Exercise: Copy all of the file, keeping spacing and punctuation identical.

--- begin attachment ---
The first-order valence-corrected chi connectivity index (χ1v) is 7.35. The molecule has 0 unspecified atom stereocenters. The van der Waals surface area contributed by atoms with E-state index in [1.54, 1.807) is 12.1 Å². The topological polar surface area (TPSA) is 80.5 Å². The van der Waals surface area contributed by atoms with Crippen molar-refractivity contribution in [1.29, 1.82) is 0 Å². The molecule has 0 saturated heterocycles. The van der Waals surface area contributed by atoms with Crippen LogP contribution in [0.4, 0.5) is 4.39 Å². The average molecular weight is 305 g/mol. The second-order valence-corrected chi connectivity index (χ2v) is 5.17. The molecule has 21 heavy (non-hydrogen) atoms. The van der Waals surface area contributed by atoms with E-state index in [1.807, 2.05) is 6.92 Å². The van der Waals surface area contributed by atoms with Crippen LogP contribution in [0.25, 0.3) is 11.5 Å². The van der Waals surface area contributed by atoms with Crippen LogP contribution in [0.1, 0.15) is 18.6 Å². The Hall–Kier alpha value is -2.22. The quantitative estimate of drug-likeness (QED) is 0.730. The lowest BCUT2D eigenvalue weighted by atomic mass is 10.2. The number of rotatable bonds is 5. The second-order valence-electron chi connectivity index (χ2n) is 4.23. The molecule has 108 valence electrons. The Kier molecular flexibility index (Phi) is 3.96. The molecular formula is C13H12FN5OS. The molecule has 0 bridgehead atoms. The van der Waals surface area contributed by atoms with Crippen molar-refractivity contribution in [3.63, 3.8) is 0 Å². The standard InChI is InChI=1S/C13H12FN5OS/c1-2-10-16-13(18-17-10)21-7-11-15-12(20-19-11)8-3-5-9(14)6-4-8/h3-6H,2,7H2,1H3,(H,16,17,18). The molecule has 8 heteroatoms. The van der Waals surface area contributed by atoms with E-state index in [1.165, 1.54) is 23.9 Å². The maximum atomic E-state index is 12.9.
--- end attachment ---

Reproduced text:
The first-order valence-corrected chi connectivity index (χ1v) is 7.35. The molecule has 0 unspecified atom stereocenters. The van der Waals surface area contributed by atoms with E-state index in [1.54, 1.807) is 12.1 Å². The topological polar surface area (TPSA) is 80.5 Å². The van der Waals surface area contributed by atoms with Crippen molar-refractivity contribution in [1.29, 1.82) is 0 Å². The molecule has 0 saturated heterocycles. The van der Waals surface area contributed by atoms with Crippen LogP contribution in [0.4, 0.5) is 4.39 Å². The average molecular weight is 305 g/mol. The second-order valence-corrected chi connectivity index (χ2v) is 5.17. The molecule has 21 heavy (non-hydrogen) atoms. The van der Waals surface area contributed by atoms with E-state index in [1.807, 2.05) is 6.92 Å². The van der Waals surface area contributed by atoms with Crippen LogP contribution in [0.25, 0.3) is 11.5 Å². The van der Waals surface area contributed by atoms with Crippen LogP contribution in [0.1, 0.15) is 18.6 Å². The Hall–Kier alpha value is -2.22. The quantitative estimate of drug-likeness (QED) is 0.730. The lowest BCUT2D eigenvalue weighted by atomic mass is 10.2. The number of rotatable bonds is 5. The second-order valence-electron chi connectivity index (χ2n) is 4.23. The molecule has 108 valence electrons. The Kier molecular flexibility index (Phi) is 3.96. The molecular formula is C13H12FN5OS. The molecule has 0 bridgehead atoms. The van der Waals surface area contributed by atoms with Crippen molar-refractivity contribution in [3.63, 3.8) is 0 Å². The standard InChI is InChI=1S/C13H12FN5OS/c1-2-10-16-13(18-17-10)21-7-11-15-12(20-19-11)8-3-5-9(14)6-4-8/h3-6H,2,7H2,1H3,(H,16,17,18). The molecule has 8 heteroatoms. The van der Waals surface area contributed by atoms with E-state index in [1.165, 1.54) is 23.9 Å². The maximum atomic E-state index is 12.9.